But it is not only ministers who need to look beyond London: major capital-based firms need to see Yorkshire, and other regions, with new eyes: the BBC was bold to move most of its operations to Salford; Leeds is starting to pick up some business in financial services, but there needs to be more of this. Because Yorkshire will always be beautiful, but it needs more than tourism to help it remain one of the greatest places in the world. Like many regional centres, it needs better public transport, private investment, and maybe a hillside asparagus farm.  As they say in Easingwold, “we’ll put up with that”.

React Now

  • Get to the point
Latest stories from i100
Have you tried new the Independent Digital Edition apps?
iJobs Job Widget
iJobs General

Recruitment Genius: Project Implementation Executive

£18000 - £23000 per annum: Recruitment Genius: They work with major vehicle ma...

Recruitment Genius: Chiropractic Assistant

£16500 per annum: Recruitment Genius: A Chiropractic Assistant is needed in a ...

Recruitment Genius: Digital Account Executive - Midlands

£18000 - £26000 per annum: Recruitment Genius: They work with major vehicle ma...

Recruitment Genius: Web Developer

£28000 - £30000 per annum: Recruitment Genius: This company provides coaching ...

Day In a Page

Read Next

Errors & Omissions: how to spell BBQ and other linguistic irregularities

Guy Keleny

South Africa's race problem is less between black and white than between poor blacks and immigrants from sub-Saharan Africa

John Carlin
NHS struggling to monitor the safety and efficacy of its services outsourced to private providers

Who's monitoring the outsourced NHS services?

A report finds that private firms are not being properly assessed for their quality of care
Zac Goldsmith: 'I'll trigger a by-election over Heathrow'

Zac Goldsmith: 'I'll trigger a by-election over Heathrow'

The Tory MP said he did not want to stand again unless his party's manifesto ruled out a third runway. But he's doing so. Watch this space
How do Greek voters feel about Syriza's backtracking on its anti-austerity pledge?

How do Greeks feel about Syriza?

Five voters from different backgrounds tell us what they expect from Syriza's charismatic leader Alexis Tsipras
From Iraq to Libya and Syria: The wars that come back to haunt us

The wars that come back to haunt us

David Cameron should not escape blame for his role in conflicts that are still raging, argues Patrick Cockburn
Sam Baker and Lauren Laverne: Too busy to surf? Head to The Pool

Too busy to surf? Head to The Pool

A new website is trying to declutter the internet to help busy women. Holly Williams meets the founders
Heston Blumenthal to cook up a spice odyssey for British astronaut manning the International Space Station

UK's Major Tum to blast off on a spice odyssey

Nothing but the best for British astronaut as chef Heston Blumenthal cooks up his rations
John Harrison's 'longitude' clock sets new record - 300 years on

‘Longitude’ clock sets new record - 300 years on

Greenwich horologists celebrate as it keeps to within a second of real time over a 100-day test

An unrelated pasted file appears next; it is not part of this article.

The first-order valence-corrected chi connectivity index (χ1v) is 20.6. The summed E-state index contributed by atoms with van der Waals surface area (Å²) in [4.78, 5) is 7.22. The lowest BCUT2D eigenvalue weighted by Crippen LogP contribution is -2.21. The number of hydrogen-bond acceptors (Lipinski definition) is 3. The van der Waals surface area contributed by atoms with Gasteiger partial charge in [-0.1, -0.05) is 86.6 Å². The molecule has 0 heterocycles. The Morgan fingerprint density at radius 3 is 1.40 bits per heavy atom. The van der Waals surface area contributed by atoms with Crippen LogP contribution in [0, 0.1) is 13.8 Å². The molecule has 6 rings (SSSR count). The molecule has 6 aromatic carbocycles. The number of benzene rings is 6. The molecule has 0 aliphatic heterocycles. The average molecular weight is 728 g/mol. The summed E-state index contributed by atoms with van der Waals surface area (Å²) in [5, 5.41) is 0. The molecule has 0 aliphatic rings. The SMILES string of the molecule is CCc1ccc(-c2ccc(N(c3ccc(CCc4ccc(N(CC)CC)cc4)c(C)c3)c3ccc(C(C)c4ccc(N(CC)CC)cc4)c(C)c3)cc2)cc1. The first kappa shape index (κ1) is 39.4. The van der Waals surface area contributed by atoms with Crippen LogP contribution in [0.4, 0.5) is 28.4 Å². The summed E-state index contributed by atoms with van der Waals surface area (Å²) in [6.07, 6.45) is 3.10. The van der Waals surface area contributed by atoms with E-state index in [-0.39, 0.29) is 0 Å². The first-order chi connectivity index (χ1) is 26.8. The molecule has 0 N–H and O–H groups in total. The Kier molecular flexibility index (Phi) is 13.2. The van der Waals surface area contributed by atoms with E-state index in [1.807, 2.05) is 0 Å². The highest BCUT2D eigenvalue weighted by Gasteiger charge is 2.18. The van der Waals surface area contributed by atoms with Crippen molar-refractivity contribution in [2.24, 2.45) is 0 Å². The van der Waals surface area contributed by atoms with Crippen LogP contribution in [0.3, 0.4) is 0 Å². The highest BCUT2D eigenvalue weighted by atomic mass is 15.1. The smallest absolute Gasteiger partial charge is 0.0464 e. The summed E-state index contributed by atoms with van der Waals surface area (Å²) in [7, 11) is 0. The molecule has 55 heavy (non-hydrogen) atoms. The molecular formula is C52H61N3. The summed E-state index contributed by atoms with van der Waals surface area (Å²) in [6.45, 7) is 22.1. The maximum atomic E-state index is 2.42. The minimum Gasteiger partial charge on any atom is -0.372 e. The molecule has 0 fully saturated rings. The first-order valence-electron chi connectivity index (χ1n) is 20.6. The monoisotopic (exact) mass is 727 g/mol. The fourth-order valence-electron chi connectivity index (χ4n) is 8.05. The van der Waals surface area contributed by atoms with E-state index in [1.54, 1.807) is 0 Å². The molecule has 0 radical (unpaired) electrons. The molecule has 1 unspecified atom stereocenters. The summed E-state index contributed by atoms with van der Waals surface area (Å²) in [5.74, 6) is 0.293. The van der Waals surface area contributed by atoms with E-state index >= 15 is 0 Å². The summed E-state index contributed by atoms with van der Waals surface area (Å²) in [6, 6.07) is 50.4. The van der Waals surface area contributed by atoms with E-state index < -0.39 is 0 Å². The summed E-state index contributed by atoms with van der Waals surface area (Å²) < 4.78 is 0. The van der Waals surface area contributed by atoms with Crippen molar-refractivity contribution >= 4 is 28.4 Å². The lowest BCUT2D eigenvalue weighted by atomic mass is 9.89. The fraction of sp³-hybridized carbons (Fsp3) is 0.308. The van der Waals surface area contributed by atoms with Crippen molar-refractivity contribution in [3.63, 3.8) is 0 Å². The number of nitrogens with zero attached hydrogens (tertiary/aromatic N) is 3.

Fears in the US of being outgunned in the vital propaganda wars by Russia, China - and even Isis - have prompted a rethink on overseas broadcasters

Let the propaganda wars begin - again

'Accurate, objective, comprehensive': that was Voice of America's creed, but now its masters want it to promote US policy, reports Rupert Cornwell
Why Japan's incredible long-distance runners will never win the London Marathon

Japan's incredible long-distance runners

Every year, Japanese long-distance runners post some of the world's fastest times – yet, come next weekend, not a single elite competitor from the country will be at the London Marathon
Why does Tom Drury remain the greatest writer you've never heard of?

Tom Drury: The quiet American

His debut was considered one of the finest novels of the past 50 years, and he is every bit the equal of his contemporaries, Jonathan Franzen, Dave Eggers and David Foster Wallace
You should judge a person by how they peel a potato

You should judge a person by how they peel a potato

Dave Hax's domestic tips are reminiscent of George Orwell's tea routine. The world might need revolution, but we like to sweat the small stuff, says DJ Taylor
Beige is back: The drab car colours of the 1970s are proving popular again

Beige to the future

Flares and flounce are back on catwalks but a revival in ’70s car paintjobs was a stack-heeled step too far – until now
Bill Granger recipes: Our chef's dishes highlight the delicate essence of fresh cheeses

Bill Granger cooks with fresh cheeses

More delicate on the palate, milder, fresh cheeses can also be kinder to the waistline
Aston Villa vs Liverpool: 'This FA Cup run has been wonderful,' says veteran Shay Given

Shay Given: 'This FA Cup run has been wonderful'

The Villa keeper has been overlooked for a long time and has unhappy memories of the national stadium – but he is savouring his chance to play at Wembley
Timeless drama of Championship race in league of its own - Michael Calvin

Michael Calvin's Last Word

Timeless drama of Championship race in league of its own